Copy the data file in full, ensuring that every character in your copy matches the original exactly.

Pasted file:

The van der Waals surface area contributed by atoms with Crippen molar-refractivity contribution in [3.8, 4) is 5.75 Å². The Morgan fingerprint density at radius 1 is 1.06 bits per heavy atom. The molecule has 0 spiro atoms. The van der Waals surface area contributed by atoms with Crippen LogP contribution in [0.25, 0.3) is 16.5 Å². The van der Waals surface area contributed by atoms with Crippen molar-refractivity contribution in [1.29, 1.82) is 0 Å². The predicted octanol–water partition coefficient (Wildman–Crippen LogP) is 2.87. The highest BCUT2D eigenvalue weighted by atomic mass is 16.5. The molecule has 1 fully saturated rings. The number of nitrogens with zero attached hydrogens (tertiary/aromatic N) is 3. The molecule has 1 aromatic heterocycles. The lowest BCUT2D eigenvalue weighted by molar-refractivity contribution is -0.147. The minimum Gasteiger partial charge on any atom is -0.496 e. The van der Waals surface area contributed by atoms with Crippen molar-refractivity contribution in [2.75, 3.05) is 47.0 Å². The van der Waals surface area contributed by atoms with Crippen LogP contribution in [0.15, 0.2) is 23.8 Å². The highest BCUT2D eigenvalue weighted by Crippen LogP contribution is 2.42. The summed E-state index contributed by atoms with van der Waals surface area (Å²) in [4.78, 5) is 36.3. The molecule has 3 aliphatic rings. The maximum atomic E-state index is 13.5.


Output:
The van der Waals surface area contributed by atoms with Crippen molar-refractivity contribution in [3.8, 4) is 5.75 Å². The Morgan fingerprint density at radius 1 is 1.06 bits per heavy atom. The molecule has 0 spiro atoms. The van der Waals surface area contributed by atoms with Crippen LogP contribution in [0.25, 0.3) is 16.5 Å². The van der Waals surface area contributed by atoms with Crippen molar-refractivity contribution in [1.29, 1.82) is 0 Å². The predicted octanol–water partition coefficient (Wildman–Crippen LogP) is 2.87. The highest BCUT2D eigenvalue weighted by atomic mass is 16.5. The molecule has 1 fully saturated rings. The number of nitrogens with zero attached hydrogens (tertiary/aromatic N) is 3. The molecule has 1 aromatic heterocycles. The lowest BCUT2D eigenvalue weighted by molar-refractivity contribution is -0.147. The minimum Gasteiger partial charge on any atom is -0.496 e. The van der Waals surface area contributed by atoms with Crippen molar-refractivity contribution in [2.75, 3.05) is 47.0 Å². The van der Waals surface area contributed by atoms with Crippen LogP contribution in [0.15, 0.2) is 23.8 Å². The highest BCUT2D eigenvalue weighted by Crippen LogP contribution is 2.42. The summed E-state index contributed by atoms with van der Waals surface area (Å²) in [4.78, 5) is 36.3. The molecule has 3 aliphatic rings. The maximum atomic E-state index is 13.5.